The use of more elements than necessary to maintain the performance of a system in the event of failure of one or more of the elements.

System failure is the failure of a system to achieve a goal—e.g., communicate a message, maintain a structural load, or maintain operation. It is inevitable that elements within a system will fail. It is not inevitable, however, that the system as a whole fails. Redundancy is the surest method of preventing system failure. There are four kinds of redundancy: diverse, homogenous, active, and passive.

Diverse redundancy

The use of multiple elements of different types (e.g., use of text, audio, and video to present the same information). Diverse redundancy is resistant to a single cause of failure but is complex to implement and maintain. For example, high-speed trains often have diverse redundancy in their braking systems—one electric brake, one hydraulic brake, and one pneumatic brake. A single cause is unlikely to result in a cascade failure in all three braking systems.

Homogenous redundancy

The use of multiple elements of a single type (e.g., use of multiple independent strands to compose a rope). Homogenous redundancy is relatively simple to implement and maintain but is susceptible to single causes of failure—i.e., the type of cause that results in failure in one element can result in failure of other redundant elements. For example, a sharp edge that severs one strand of a rope can sever others.

Active redundancy

The application of redundant elements at all times (e.g., using multiple independent pillars to support a roof). Active redundancy guards against both system and element failure—i.e., it distributes loads across all elements such that the load on each element and the overall system is reduced. Active redundancy also allows for element failure, repair, and substitution with minimal disruption of system performance.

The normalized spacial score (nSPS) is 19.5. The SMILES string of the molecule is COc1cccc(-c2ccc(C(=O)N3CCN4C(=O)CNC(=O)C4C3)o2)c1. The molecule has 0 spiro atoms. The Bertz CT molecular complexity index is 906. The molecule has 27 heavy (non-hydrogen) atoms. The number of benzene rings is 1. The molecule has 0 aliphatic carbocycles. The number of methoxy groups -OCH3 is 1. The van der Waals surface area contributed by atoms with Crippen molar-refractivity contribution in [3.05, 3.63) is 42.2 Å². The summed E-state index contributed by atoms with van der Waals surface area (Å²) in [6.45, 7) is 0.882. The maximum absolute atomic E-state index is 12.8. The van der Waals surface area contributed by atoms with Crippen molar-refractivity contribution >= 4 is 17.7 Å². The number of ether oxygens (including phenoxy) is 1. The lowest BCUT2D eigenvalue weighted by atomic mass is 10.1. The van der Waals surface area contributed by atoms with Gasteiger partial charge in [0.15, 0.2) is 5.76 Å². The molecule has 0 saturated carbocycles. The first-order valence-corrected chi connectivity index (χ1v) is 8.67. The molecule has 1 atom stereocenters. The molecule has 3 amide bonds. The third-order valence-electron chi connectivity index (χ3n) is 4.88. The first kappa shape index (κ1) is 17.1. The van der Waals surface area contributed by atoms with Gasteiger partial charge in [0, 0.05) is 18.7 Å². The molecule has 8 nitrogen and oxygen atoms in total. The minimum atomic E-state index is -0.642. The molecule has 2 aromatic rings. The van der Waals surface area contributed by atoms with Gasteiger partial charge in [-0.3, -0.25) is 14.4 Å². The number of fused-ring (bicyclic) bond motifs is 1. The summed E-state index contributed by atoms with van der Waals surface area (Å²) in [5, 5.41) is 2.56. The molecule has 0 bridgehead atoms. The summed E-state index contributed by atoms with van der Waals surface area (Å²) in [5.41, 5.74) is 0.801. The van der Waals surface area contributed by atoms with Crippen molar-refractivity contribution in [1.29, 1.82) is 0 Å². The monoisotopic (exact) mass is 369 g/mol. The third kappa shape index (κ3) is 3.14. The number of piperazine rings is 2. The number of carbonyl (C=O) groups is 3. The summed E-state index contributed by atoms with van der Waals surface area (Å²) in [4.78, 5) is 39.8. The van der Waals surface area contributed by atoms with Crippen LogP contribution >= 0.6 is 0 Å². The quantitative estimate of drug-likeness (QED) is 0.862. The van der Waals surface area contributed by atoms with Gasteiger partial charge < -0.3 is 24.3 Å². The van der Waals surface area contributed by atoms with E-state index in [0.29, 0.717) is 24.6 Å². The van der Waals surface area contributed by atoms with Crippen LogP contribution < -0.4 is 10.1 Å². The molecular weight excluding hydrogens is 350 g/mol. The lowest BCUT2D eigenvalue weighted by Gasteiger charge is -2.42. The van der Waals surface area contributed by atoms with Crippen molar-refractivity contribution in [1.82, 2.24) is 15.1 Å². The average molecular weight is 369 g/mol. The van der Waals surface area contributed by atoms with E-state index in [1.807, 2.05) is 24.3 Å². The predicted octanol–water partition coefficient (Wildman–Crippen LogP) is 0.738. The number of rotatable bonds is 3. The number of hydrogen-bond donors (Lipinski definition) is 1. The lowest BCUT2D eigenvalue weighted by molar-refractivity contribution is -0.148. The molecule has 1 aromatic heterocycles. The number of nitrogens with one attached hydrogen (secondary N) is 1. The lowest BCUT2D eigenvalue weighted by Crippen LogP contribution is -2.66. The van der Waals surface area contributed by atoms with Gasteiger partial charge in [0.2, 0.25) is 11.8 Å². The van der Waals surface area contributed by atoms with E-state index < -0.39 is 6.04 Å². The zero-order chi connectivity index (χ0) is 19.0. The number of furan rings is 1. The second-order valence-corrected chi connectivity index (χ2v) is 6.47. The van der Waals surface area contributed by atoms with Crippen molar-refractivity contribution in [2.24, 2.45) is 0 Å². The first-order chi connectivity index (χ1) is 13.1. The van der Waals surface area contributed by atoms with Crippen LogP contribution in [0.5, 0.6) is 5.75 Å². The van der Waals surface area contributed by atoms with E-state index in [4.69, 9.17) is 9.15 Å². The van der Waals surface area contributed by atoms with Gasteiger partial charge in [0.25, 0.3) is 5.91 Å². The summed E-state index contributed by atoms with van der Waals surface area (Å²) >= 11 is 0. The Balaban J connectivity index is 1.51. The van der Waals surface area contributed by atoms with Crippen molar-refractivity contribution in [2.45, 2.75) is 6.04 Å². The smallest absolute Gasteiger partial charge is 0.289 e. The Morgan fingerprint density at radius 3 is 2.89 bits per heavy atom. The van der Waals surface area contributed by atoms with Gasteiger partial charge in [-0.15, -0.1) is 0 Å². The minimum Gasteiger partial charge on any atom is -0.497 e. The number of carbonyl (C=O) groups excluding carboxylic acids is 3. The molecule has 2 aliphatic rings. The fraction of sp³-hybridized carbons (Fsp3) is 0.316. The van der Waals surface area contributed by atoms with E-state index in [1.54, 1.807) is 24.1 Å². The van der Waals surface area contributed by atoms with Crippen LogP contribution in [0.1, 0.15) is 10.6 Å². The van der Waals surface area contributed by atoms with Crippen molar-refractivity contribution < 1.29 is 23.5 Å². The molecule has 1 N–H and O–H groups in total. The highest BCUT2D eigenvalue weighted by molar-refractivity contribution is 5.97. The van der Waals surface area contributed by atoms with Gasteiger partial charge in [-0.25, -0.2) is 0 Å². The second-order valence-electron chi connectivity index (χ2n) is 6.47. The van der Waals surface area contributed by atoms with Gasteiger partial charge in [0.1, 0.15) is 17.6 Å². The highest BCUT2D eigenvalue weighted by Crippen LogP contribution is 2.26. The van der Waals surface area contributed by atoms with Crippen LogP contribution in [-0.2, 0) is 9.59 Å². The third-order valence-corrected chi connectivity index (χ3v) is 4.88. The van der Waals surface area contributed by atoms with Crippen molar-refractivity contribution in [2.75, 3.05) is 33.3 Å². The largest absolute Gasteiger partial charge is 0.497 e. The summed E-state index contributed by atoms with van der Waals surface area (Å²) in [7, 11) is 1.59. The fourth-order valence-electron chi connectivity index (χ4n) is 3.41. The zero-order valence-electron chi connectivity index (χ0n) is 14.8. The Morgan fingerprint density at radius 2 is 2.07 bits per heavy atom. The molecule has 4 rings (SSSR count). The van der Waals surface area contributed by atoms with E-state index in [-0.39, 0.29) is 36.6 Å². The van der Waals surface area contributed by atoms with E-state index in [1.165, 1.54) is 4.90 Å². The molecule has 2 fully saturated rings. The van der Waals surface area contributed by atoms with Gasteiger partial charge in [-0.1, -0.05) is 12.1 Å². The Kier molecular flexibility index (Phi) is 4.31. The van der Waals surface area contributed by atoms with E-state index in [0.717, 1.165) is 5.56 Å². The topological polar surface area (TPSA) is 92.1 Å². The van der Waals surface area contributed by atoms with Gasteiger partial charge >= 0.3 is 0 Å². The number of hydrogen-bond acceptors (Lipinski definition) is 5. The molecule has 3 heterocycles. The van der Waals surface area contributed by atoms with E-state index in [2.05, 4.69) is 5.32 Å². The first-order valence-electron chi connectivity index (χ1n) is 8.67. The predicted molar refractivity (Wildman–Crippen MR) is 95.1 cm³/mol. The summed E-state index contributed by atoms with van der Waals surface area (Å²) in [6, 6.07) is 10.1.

Passive redundancy

The application of redundant elements only when an active element fails (e.g., using a spare tire on a vehicle in the event of a flat tire). Passive redundancy is ideal for noncritical elements, but it will result in system failure when used for elements critical to system operation. Passive redundancy is the simplest and most common kind of redundancy.

Use diverse redundancy for critical systems when the probable causes of failure cannot be anticipated. Use homogenous redundancy when the probable causes of failure can be anticipated. Use active redundancy for critical systems that must maintain stable performance in the event of element failure or extreme changes in system load. Use passive redundancy for noncritical elements within systems, or systems in which performance interruptions are tolerable. The four kinds of redundancy should be used in combination to achieve highly reliable systems.



The Super Cow entry in the Houston Cow Parade 2001 had a unique design specification—it was to sit atop a thirty-story tower crane for the duration of hurricane season. Since the consequences of Super Cow taking flight in high winds could be grave, various forms of redundancy were applied to keep him attached. Despite many severe thunderstorms (wind gusts in excess of 60 MPH), Super Cow experienced no failure, damage, or unintended flights during his four-month stay on the crane.


References & Further Readings About Redundancy

  1. System reliability and redundancy in structural design and evaluation - ScienceDirect

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  2. An Introduction to the Mental Model of Redundancy (with examples)

    A comprehensive introduction to the concept of redundancy.

  3. Understanding Redundancy vs Resiliency: Physical Design - Part 1

    Redundancy vs. Resiliency. These two terms are often confused but the simple fact is that you can’t have one without the other and both are critical to desig...

  4. Understanding Redundancy vs Resiliency: Logical Design - Part 2

    In the second part of our conversation about the relationship between Redundancy and Resiliency, we break these two networking design terms down. Only this t...

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